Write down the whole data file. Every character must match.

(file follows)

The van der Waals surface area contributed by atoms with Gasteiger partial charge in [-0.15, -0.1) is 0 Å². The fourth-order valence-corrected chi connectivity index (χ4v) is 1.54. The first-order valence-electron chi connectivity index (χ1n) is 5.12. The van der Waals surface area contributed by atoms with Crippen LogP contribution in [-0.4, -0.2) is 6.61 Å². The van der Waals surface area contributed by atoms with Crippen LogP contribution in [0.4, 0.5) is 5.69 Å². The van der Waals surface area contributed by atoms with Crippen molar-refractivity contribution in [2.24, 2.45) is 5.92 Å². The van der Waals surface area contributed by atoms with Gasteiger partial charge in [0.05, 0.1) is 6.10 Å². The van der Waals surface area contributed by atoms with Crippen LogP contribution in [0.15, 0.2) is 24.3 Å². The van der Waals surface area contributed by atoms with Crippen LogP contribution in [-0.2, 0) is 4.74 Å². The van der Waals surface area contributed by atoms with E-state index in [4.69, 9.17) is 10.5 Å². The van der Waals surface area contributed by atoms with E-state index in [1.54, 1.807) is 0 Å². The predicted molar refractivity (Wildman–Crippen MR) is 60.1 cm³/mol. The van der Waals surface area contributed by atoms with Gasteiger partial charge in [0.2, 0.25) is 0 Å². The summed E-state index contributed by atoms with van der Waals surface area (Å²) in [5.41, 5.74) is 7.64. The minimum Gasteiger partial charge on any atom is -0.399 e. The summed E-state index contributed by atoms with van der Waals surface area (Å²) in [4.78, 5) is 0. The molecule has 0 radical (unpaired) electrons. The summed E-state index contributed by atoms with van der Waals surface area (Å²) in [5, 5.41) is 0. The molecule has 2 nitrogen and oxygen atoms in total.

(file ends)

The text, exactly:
The van der Waals surface area contributed by atoms with Gasteiger partial charge in [-0.15, -0.1) is 0 Å². The fourth-order valence-corrected chi connectivity index (χ4v) is 1.54. The first-order valence-electron chi connectivity index (χ1n) is 5.12. The van der Waals surface area contributed by atoms with Crippen LogP contribution in [-0.4, -0.2) is 6.61 Å². The van der Waals surface area contributed by atoms with Crippen LogP contribution in [0.4, 0.5) is 5.69 Å². The van der Waals surface area contributed by atoms with Crippen molar-refractivity contribution in [2.24, 2.45) is 5.92 Å². The van der Waals surface area contributed by atoms with Gasteiger partial charge in [0.05, 0.1) is 6.10 Å². The van der Waals surface area contributed by atoms with Crippen LogP contribution in [0.15, 0.2) is 24.3 Å². The van der Waals surface area contributed by atoms with Crippen LogP contribution in [-0.2, 0) is 4.74 Å². The van der Waals surface area contributed by atoms with E-state index in [4.69, 9.17) is 10.5 Å². The van der Waals surface area contributed by atoms with E-state index in [1.54, 1.807) is 0 Å². The predicted molar refractivity (Wildman–Crippen MR) is 60.1 cm³/mol. The van der Waals surface area contributed by atoms with Gasteiger partial charge in [0.2, 0.25) is 0 Å². The summed E-state index contributed by atoms with van der Waals surface area (Å²) in [5.41, 5.74) is 7.64. The minimum Gasteiger partial charge on any atom is -0.399 e. The summed E-state index contributed by atoms with van der Waals surface area (Å²) in [4.78, 5) is 0. The molecule has 0 radical (unpaired) electrons. The summed E-state index contributed by atoms with van der Waals surface area (Å²) in [5, 5.41) is 0. The molecule has 2 nitrogen and oxygen atoms in total.